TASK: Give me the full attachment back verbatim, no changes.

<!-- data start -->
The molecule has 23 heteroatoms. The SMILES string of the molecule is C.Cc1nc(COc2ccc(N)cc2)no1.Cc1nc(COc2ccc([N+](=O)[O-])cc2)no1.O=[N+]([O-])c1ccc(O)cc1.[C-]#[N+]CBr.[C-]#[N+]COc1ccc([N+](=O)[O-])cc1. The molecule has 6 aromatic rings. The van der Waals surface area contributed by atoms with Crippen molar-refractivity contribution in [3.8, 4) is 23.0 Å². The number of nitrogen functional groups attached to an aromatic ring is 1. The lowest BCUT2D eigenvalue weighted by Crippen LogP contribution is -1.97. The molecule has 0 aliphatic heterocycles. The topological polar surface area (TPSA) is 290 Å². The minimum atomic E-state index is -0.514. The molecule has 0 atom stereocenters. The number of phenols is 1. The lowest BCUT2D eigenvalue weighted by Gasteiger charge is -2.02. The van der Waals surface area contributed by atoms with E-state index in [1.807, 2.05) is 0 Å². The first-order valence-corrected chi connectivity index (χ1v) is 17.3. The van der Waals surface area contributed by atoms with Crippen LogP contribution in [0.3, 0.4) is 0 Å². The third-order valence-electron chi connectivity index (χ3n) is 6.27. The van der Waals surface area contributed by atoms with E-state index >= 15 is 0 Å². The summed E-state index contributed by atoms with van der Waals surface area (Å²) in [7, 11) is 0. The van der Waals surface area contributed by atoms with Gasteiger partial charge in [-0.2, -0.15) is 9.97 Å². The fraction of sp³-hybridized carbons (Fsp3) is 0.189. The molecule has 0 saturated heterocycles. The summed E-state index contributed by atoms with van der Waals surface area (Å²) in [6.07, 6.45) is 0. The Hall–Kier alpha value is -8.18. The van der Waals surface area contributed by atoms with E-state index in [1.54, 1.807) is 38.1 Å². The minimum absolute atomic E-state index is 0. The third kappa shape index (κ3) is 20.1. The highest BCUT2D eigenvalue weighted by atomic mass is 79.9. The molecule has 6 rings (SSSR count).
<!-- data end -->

The molecule has 23 heteroatoms. The SMILES string of the molecule is C.Cc1nc(COc2ccc(N)cc2)no1.Cc1nc(COc2ccc([N+](=O)[O-])cc2)no1.O=[N+]([O-])c1ccc(O)cc1.[C-]#[N+]CBr.[C-]#[N+]COc1ccc([N+](=O)[O-])cc1. The molecule has 6 aromatic rings. The van der Waals surface area contributed by atoms with Crippen molar-refractivity contribution in [3.8, 4) is 23.0 Å². The number of nitrogen functional groups attached to an aromatic ring is 1. The lowest BCUT2D eigenvalue weighted by Crippen LogP contribution is -1.97. The molecule has 0 aliphatic heterocycles. The topological polar surface area (TPSA) is 290 Å². The minimum atomic E-state index is -0.514. The molecule has 0 atom stereocenters. The number of phenols is 1. The lowest BCUT2D eigenvalue weighted by Gasteiger charge is -2.02. The van der Waals surface area contributed by atoms with E-state index in [1.807, 2.05) is 0 Å². The first-order valence-corrected chi connectivity index (χ1v) is 17.3. The van der Waals surface area contributed by atoms with Crippen LogP contribution in [0.3, 0.4) is 0 Å². The third-order valence-electron chi connectivity index (χ3n) is 6.27. The van der Waals surface area contributed by atoms with E-state index >= 15 is 0 Å². The summed E-state index contributed by atoms with van der Waals surface area (Å²) in [7, 11) is 0. The van der Waals surface area contributed by atoms with Gasteiger partial charge in [-0.2, -0.15) is 9.97 Å². The fraction of sp³-hybridized carbons (Fsp3) is 0.189. The molecule has 0 saturated heterocycles. The summed E-state index contributed by atoms with van der Waals surface area (Å²) in [6.07, 6.45) is 0. The Hall–Kier alpha value is -8.18. The van der Waals surface area contributed by atoms with E-state index in [1.54, 1.807) is 38.1 Å². The minimum absolute atomic E-state index is 0. The third kappa shape index (κ3) is 20.1. The highest BCUT2D eigenvalue weighted by atomic mass is 79.9. The molecule has 6 rings (SSSR count).